- Voxeo has introduced local web hosting servers in all US datacenters and augmented the business continuity information stored offline in its network operations.
We were amused by the slightly scary team name “Customer Obession Team”, but no denying the focus is there. For more details, pop over to Voxeo Talks.
Sprint Nextel and MetroPCS Communications Execs on Net Promoter Scores
Earlier this year at its Q4 earnings call, Sprint Nextel CEO Dan Hesse discussed the company’s strong Net Promoter momentum and noted that Sprint was the only one of the four major US carriers to show sequential improvement. Sounds promising, right?
This week Hesse once again brought up the company’s Net Promoter Score at its Q1 earnings call (slide 10 if you want to join in at home), mentioning that “Sprint is the only one of the four major wireless carriers to show improvement year-over-year.” We’re not sure if this is exactly the same thing, but analysts have noted that its earnings were something of a mixed bag. We look forward to the next call and seeing if a similar Net Promoter quote is offered once again! Seeking Alpha Sprint Nextel
American mobile phone service provider MetroPCS also brought up the metric, with a somewhat awkwardly-worded comment that in Q1 “the transition of our customer base is important as mature users now benefit from our new handset selection and remained loyal to our brand. We believe this loyalty continues to show itself in positive Net Promoter Scores that demonstrate the true viral nature and impact of our service in the communities that we operate in.” We’ve tried to sift the jargon but still not sure – does it simply mean the company has positive Net Promoter Scores? Or positive momentum? We’ll keep an eye out for more info. Seeking Alpha MetroPCS
Travel Counsellors Netherlands picks up three gongs
Family-owned travel operators Travel Counsellors have been awarded with ‘Best Travel Agency Group,’ ‘Most Popular Travel Agency’, and the overall award for the highest customer service score in their first appearance at the Zoover Awards (also known as the Netherlands National Travel Awards).
This very impressive result is not without precedent – in fact, Travel Counsellors regularly attains stratospheric Net Promoter Scores of over +90.
The company proudly talks about using Net Promoter® Score. From their site: “Two weeks after booking all customers are sent a simple question ‘How likely is it that you would recommend your Travel Counsellor to your friends and colleagues?’ “. If you’re curious to discover a little more about how the business has been so effective a creating arguably one of the most customer-centric operations globally, check out the link to see group chairman David Speakman discuss why he is a big advocate of creating a relationship-based approach to a transactional industry (video). Source: Travel Blackboard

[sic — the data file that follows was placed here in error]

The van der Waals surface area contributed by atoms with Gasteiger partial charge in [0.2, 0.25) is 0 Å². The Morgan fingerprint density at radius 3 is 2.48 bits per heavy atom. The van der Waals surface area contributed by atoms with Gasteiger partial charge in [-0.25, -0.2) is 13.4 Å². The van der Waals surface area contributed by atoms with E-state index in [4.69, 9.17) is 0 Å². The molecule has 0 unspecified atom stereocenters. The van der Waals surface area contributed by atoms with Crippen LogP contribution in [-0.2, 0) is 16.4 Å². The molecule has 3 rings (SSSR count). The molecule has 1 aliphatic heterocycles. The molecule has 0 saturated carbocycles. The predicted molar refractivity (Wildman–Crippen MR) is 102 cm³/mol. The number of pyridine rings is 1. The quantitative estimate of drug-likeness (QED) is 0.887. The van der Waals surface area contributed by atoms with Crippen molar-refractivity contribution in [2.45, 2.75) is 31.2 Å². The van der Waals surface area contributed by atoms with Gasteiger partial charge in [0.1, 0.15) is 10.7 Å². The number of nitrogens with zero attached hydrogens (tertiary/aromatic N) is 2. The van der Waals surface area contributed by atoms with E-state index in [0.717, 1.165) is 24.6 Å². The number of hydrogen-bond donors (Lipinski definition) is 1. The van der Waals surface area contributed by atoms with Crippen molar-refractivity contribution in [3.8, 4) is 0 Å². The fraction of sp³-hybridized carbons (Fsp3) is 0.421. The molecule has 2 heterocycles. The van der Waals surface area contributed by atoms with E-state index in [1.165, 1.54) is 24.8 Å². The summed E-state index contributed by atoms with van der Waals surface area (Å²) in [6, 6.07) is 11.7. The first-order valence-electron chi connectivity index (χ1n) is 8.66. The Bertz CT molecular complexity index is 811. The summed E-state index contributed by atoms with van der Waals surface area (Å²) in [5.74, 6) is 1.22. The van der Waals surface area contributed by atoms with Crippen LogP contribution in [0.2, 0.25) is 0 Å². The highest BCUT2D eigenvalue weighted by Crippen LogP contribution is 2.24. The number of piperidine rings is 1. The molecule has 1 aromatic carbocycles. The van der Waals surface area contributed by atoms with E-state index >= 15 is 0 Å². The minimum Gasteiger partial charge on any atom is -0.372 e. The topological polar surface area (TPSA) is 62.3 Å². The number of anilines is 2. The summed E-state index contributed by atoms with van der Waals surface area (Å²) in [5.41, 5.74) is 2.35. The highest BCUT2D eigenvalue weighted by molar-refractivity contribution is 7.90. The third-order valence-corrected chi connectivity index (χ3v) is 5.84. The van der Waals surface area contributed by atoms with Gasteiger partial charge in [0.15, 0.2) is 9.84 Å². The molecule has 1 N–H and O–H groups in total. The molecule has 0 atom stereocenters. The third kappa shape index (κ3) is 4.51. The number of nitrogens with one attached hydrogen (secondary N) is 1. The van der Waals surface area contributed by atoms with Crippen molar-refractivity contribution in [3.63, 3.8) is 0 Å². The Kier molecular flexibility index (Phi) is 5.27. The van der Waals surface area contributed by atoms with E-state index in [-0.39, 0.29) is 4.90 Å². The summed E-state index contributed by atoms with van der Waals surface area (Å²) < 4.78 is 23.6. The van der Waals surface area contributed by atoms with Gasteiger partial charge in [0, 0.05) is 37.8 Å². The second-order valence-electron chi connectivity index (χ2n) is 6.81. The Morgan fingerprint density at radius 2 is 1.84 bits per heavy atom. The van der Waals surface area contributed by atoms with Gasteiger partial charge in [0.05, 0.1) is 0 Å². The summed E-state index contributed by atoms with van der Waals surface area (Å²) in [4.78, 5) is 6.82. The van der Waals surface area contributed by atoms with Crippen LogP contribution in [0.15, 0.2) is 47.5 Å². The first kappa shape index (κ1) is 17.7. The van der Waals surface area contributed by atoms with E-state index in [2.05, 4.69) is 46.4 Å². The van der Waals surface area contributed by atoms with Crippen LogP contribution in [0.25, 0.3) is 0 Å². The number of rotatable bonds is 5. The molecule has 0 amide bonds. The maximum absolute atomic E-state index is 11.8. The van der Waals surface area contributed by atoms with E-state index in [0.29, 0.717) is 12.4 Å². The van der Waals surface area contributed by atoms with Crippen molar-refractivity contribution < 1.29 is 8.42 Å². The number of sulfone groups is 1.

NetDimensions adds Net Promoter Dimension
Learning technology supplier NetDimensions has unveiled a North American professional services portfolio aimed at maximizing clients’ value of their NetDimensions Talent Suite investment.
Commenting on the launch, Art Faccone, VP of professional services noted: “We are implementing the Net Promoter Score client satisfaction methodology across all client engagements in North America. Our goal is clearly to keep growing our differentiator, especially in an industry that is renowned for low satisfaction levels.” San Francisco Chronicle
RSC’s NPS stands at +67
Rental equipment provider RSC has announced its 2011 Corporate Social Responsibility report with a commendably detailed self-puffer. The release discusses its key initiatives and how these link back to stakeholder value, and notes that based on more than 23,000 customer survey responses in 2011, RSC’s Net Promoter Score was an excellent +67. Market Watch
Franchised tripperco TravelCounsellors climbed to a Net Promoter Score of 94 in early 2008 using a seven country metric. Each Travel Counsellor franchisee can see his/her score on company intranet. More from eTravelBlackboard (note that the reporter seems to have made an error in documenting NPS methodology)
Cherry-picksters NES Rentals do some heavy lifting to get to Net Promoter Score of 72, and trending higher says company spokesman according to Rental Equipment Register. With 15,000 surveys completed since March 2007, NES look set to reach 76 later this year. Recently rival RSC Rental announced NPS of 64 (enGaugement).
Brown-goodsters LG‘s Veep of Comms presents the LG Consumer Electronics Overview 2008, including some Net Promoter Scores of TVs. John Taylor quotes their mean Net Promoter Scores of 64 in LCD range, with a high of NPS 72 for a 42″ LCD, although no mention of methodology or numbers. Grab the presentation from the web before it disappears. In another snippet, agency bravely aims to track online conversations with LG offline Net Promoter Score (New Media Age)
New Zealand Post-owned finco Kiwibank notches up Net Promoter Score of 60, according to twitterer BankingReview. If so, this puts it close to top of the list of Australian Banks (see article enGaugement: Oz Banks Ranks)
Finally, blogger shmula writes about the power of negative word-of-mouth, and how publicising a twitter-powered whinge about HomeDepot experience reached 3,000 people. HomeDepot amazingly picked up the twitter-moan, but since dropped ball. Net Promoter Score: Fail. Follow story here.